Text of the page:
We're unable to sign you in at this time. Please try again in a few minutes.
We were able to sign you in, but your subscription(s) could not be found. Please try again in a few minutes.
There may be a problem with your account. Please contact the AMA Service Center to resolve this issue.
Contact the AMA Service Center:
Telephone: 1 (800) 262-2350 or 1 (312) 670-7827  *   Email: subscriptions@jamanetwork.com
Error Message ......
Letters |

Diagnosis and Treatment of Traumatic Brain Injury

Joseph J. Fins, MD; Nicholas D. Schiff, MD
JAMA. 2000;283(18):2392. doi:10.1001/jama.283.18.2387.
Text Size: A A A
Published online


To the Editor: The National Institutes of Health (NIH) Consensus Development Panel on Rehabilitation of Persons With Traumatic Brain Injury,1 as forward thinking as it was, failed to address the increasing role of advances in neuroimaging and neuromodulation in the diagnosis and treatment of traumatic brain injury (TBI).

In the past several years, there has been a revolution in cognitive neuroscience that may soon transform the diagnosis, treatment, and rehabilitation of persons with TBI. For instance, diagnostic functional positron emission tomography has demonstrated a heterogeneity of brain states that can lead to impaired consciousness such as coma and the persistent vegetative state.2,3 Kennedy and Bakay4 have reported restoring communication for a patient with locked-in syndrome using an implantable electrode grafted to the motor cortex. Rinaldi et al5 demonstrated that stimulation of the left medial thalamus can modulate working memory and verbal fluency in patients with chronic pain. This observation suggests that impaired cognitive abilities can be augmented. Bejjani et al6 found that deep-brain stimulation, intended to treat the motor function of a patient with Parkinson disease, unexpectedly caused a transient depression. This serendipitous finding has the potential for developing new treatments for affective disorders and providing insight into their basic mechanisms.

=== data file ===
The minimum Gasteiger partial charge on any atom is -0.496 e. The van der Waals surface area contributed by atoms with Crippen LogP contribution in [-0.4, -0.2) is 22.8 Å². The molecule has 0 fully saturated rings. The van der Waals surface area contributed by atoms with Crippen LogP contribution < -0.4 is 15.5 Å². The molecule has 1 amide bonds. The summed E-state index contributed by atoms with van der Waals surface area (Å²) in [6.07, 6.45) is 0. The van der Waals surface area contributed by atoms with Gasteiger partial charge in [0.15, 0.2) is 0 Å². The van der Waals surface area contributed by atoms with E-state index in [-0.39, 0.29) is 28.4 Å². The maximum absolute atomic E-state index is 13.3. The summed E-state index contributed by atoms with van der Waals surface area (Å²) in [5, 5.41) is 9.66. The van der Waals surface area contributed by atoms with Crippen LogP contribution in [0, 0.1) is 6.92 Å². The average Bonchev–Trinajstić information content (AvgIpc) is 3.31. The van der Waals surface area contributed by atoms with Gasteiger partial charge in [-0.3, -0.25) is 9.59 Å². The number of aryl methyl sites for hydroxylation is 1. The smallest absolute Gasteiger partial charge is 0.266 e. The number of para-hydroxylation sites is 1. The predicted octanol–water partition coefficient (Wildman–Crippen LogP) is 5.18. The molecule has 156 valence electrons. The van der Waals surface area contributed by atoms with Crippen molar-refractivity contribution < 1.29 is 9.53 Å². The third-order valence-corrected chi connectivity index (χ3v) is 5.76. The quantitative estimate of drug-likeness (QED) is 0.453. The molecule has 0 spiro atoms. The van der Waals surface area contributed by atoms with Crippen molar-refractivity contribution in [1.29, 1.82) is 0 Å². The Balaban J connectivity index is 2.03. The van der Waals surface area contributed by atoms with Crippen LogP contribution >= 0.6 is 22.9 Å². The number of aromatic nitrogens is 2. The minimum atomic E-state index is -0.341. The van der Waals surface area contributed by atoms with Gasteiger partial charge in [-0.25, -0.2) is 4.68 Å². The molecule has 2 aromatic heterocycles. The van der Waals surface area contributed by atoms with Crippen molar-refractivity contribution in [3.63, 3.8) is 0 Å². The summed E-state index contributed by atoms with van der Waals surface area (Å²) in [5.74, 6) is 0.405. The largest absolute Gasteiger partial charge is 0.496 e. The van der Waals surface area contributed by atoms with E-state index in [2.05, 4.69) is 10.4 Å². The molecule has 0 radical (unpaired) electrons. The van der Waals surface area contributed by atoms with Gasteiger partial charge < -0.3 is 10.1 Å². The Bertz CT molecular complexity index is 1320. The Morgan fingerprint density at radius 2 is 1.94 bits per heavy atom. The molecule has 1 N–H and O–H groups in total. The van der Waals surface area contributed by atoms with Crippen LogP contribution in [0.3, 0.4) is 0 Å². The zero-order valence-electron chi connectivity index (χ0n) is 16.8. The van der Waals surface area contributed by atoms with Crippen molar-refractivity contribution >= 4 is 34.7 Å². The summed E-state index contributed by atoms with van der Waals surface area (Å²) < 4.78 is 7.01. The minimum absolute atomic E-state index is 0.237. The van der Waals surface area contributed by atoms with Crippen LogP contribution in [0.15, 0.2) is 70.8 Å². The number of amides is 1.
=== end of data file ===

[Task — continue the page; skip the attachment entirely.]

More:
Sign in

Purchase Options

• Buy this article
• Subscribe to the journal
• Rent this article ?

First Page Preview

View Large
First page PDF preview




Also Meets CME requirements for:
Browse CME for all U.S. States
Accreditation Information
The American Medical Association is accredited by the Accreditation Council for Continuing Medical Education to provide continuing medical education for physicians. The AMA designates this journal-based CME activity for a maximum of 1 AMA PRA Category 1 CreditTM per course. Physicians should claim only the credit commensurate with the extent of their participation in the activity. Physicians who complete the CME course and score at least 80% correct on the quiz are eligible for AMA PRA Category 1 CreditTM.
Note: You must get at least of the answers correct to pass this quiz.
Please click the checkbox indicating that you have read the full article in order to submit your answers.
Your answers have been saved for later.
You have not filled in all the answers to complete this quiz
The following questions were not answered:
Sorry, you have unsuccessfully completed this CME quiz with a score of
The following questions were not answered correctly:
Commitment to Change (optional):
Indicate what change(s) you will implement in your practice, if any, based on this CME course.
Your quiz results:
The filled radio buttons indicate your responses. The preferred responses are highlighted
For CME Course: A Proposed Model for Initial Assessment and Management of Acute Heart Failure Syndromes
Indicate what changes(s) you will implement in your practice, if any, based on this CME course.


Some tools below are only available to our subscribers or users with an online account.

0 Citations

Sign in

Purchase Options

• Buy this article
• Subscribe to the journal
• Rent this article ?

Related Content

Customize your page view by dragging & repositioning the boxes below.